4.15 Post Truss
A Post truss is a hybrid between a Warren truss and a double-intersection Pratt truss. Invented in 1863 by Simeon S. Post, it is occasionally referred to as a Post patent truss although he never received a patent for it.[14] The Ponakin Bridge and the Bell Ford Bridge are two examples of this truss.

4.16 Pratt truss
A Pratt truss includes vertical members and diagonals that slope down towards the center, the opposite of the Howe truss.It can be subdivided, creating Y- and K-shaped patterns. The Pratt Truss was invented in 1844 by Thomas and Caleb Pratt. This truss is practical for use with spans up to 250 feet and was a common configuration for railroad bridges as truss bridges moved from wood to metal. They are statically determinate bridges, which lend themselves well to long spans.

4.17 Queenpost Truss
The queenpost truss, sometimes queen post or queenspost, is similar to a king post truss in that the outer supports are angled towards the center of the structure. The primary difference is the horizontal extension at the center which relies on beam action to provide mechanical stability. This truss style is only suitable for relatively short spans

4.18 Truss Arch
A truss arch may contain all horizontal forces within the arch itself, or alternatively may be either a thrust arch consisting of a truss, or of two arcuate sections pinned at the apex. The latter form is common when the bridge is constructed as cantilever segments from each side as in the Navajo Bridge

[9] 4.19 Warren Truss
It consists of longitudinal members joined only by angled cross-members, forming alternately inverted equilateral triangle-shaped spaces along its length, ensuring that no individual strut, beam, or tie is subject to bending or torsional straining forces, but only to tension or compression. Loads on the diagonals alternate between compression and tension (approaching the center), with no vertical elements, while elements near the center must support both tension and compression in response to live loads. This configuration combines strength with economy of materials and can therefore be relatively light.

4.20 Whipple Pratt Truss
A whipple truss is usually considered a subclass of the Pratt truss because the diagonal members are designed to work in tension. The main characteristic of a whipple truss is that the tension members are elongated, usually thin, at a shallow angle and cross two or more bays (rectangular sections defined by the vertical members).An example of a Pratt Truss bridge is the Fair Oaks Bridge in Fair Oaks, California.

4.21 Vierendeel truss
The Vierendeel truss, unlike common pin-jointed trusses, imposes significant bending forces upon its members — but this in turn allows the elimination of many diagonal elements. While rare as a bridge type this truss is commonly employed in modern building construction as it allows the resolution of gross shear forces against the frame elements while retaining rectangular openings between column.[4]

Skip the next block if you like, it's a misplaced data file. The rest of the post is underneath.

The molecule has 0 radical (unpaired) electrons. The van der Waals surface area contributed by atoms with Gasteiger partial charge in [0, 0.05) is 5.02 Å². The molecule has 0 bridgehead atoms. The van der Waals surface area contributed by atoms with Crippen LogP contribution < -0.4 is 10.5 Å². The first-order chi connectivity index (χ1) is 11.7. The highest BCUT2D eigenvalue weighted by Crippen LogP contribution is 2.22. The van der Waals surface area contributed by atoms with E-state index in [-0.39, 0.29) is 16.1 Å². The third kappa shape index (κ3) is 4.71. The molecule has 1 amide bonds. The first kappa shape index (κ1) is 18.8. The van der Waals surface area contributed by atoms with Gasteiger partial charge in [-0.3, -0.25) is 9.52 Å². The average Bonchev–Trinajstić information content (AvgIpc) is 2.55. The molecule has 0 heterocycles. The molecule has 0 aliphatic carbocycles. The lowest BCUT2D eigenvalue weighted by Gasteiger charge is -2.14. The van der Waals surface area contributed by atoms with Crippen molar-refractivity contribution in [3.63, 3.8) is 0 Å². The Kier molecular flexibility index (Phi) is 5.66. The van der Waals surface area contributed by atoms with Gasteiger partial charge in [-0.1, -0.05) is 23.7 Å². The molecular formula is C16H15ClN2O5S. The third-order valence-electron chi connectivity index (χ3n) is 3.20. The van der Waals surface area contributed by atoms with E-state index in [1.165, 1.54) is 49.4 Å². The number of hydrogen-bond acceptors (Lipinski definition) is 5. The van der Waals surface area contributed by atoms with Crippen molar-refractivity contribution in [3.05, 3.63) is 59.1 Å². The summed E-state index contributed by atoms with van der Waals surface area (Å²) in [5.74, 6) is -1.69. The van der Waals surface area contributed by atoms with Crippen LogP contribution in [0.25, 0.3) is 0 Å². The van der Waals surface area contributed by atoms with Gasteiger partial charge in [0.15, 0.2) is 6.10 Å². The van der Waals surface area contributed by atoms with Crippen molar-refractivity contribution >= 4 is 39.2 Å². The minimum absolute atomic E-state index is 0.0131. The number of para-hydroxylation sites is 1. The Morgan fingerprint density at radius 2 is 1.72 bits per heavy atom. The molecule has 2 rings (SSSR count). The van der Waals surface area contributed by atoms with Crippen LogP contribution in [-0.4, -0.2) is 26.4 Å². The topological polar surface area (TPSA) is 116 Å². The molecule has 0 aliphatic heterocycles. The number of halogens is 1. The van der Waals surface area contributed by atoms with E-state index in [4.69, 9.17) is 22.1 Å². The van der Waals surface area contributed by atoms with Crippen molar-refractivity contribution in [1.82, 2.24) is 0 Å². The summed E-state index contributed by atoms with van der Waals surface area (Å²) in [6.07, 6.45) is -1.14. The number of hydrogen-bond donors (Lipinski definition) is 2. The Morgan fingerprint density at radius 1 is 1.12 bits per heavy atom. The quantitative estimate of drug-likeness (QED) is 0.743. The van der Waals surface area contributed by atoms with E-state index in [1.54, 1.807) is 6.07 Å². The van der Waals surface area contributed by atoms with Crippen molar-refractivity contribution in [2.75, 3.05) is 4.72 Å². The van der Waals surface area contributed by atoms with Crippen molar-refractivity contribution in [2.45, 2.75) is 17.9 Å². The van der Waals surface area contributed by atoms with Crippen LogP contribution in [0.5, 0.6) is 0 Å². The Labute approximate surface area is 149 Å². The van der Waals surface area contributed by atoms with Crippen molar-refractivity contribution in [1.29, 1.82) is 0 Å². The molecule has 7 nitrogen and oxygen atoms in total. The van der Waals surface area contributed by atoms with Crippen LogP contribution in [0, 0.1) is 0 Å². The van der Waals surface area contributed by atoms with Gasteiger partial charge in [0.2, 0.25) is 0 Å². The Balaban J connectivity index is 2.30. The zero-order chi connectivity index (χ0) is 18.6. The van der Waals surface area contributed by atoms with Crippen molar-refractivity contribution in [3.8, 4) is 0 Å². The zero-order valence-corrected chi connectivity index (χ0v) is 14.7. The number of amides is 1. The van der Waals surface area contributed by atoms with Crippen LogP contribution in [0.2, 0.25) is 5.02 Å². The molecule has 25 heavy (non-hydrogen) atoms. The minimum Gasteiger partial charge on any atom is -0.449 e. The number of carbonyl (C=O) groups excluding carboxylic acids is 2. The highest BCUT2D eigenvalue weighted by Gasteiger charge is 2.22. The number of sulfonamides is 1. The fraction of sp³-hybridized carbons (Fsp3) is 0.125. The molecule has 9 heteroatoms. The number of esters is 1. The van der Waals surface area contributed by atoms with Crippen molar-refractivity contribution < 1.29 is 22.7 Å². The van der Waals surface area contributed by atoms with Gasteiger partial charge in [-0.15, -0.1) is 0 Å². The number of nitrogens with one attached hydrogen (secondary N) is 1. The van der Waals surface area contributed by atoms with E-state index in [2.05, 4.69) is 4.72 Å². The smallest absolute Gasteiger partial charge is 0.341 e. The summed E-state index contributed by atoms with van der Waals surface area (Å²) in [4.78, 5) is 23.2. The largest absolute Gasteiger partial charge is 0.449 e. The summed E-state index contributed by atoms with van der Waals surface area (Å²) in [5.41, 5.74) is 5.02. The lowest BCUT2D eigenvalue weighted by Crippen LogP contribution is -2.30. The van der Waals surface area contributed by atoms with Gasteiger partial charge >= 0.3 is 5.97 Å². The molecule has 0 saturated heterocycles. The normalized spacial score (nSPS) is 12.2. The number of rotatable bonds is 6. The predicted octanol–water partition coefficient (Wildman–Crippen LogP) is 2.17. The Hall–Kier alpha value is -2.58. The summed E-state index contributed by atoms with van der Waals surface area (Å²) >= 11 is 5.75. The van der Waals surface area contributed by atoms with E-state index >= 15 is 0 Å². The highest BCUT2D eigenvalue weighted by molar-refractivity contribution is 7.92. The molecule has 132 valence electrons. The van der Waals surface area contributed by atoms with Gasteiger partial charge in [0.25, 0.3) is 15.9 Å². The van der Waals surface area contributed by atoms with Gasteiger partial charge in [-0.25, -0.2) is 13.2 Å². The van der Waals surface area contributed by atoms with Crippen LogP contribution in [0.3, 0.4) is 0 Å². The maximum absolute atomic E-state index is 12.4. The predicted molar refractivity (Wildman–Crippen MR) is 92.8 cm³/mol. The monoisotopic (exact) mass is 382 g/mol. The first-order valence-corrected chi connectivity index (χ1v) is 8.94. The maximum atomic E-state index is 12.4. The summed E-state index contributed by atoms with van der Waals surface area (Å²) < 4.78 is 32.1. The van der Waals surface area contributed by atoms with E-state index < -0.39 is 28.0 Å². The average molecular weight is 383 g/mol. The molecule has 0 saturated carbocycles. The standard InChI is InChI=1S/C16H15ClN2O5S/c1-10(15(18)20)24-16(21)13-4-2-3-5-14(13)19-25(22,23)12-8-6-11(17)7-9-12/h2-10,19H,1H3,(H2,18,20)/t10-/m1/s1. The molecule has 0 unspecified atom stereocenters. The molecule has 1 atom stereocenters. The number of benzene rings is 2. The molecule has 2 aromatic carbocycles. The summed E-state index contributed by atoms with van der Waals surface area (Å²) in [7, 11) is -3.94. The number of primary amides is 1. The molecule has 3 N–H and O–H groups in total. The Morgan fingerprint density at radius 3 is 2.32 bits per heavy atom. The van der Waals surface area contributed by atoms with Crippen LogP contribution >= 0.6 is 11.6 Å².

5. Statics of Truss
A truss that is assumed to comprise members that are connected by means of pin joints, and which is supported at both ends by means of hinged joints or rollers, is described as being statically determinate. Newton's Laws apply to the structure as a whole, as well as to each node or joint. In order for any node that may be subject to an external load or force to remain static in space, the following conditions must hold: the sums of all (horizontal and vertical) forces, as well as all moments acting about the node equal zero. Analysis of these conditions at each node yields the magnitude of the forces in each member of the truss. These may be compression or tension forces. Trusses that are supported at more than two positions are said to be statically indeterminate, and the application of Newton's Laws alone is not sufficient to determine the member forces. In order for a truss with pin-connected members to be stable, it must be entirely composed of triangles. In mathematical terms, we have the following necessary condition for stability: m = 2j - 3 where m is the total number of truss members, j is the total number of joints and r is the number of reactions (equal to 3 generally) in a 2-dimensional structure. When m = 2j − 3, the truss is said to be statically determinate, because the (m+3) internal member forces and support reactions can then be completely determined by 2j equilibrium equations. Given a certain number of joints, this is the minimum number of members, in the sense that if any member is taken out (or fails), then the truss as a whole fails. Their member forces depend on the relative stiffness of the members, in addition to the equilibrium condition described.[5]


6. Truss Analysis
For the truss analysis, it is assumed that:  Bars are pin-connected.  Joints are frictionless hinges.  Loads are applied at the joints only.  Stress in each member is constant along its length. The objective of analyzing the trusses is to determine the reactions and member forces. The methods used for carrying out the truss analysis with the equations of equilibrium and by considering only parts of the structure through analyzing its free body diagram to solve the unknowns. There are 3 basic methods for determination of axial forces in members: Method of joints  Methods of Sections  Graphical Method

[12] 6.1 Method of Joints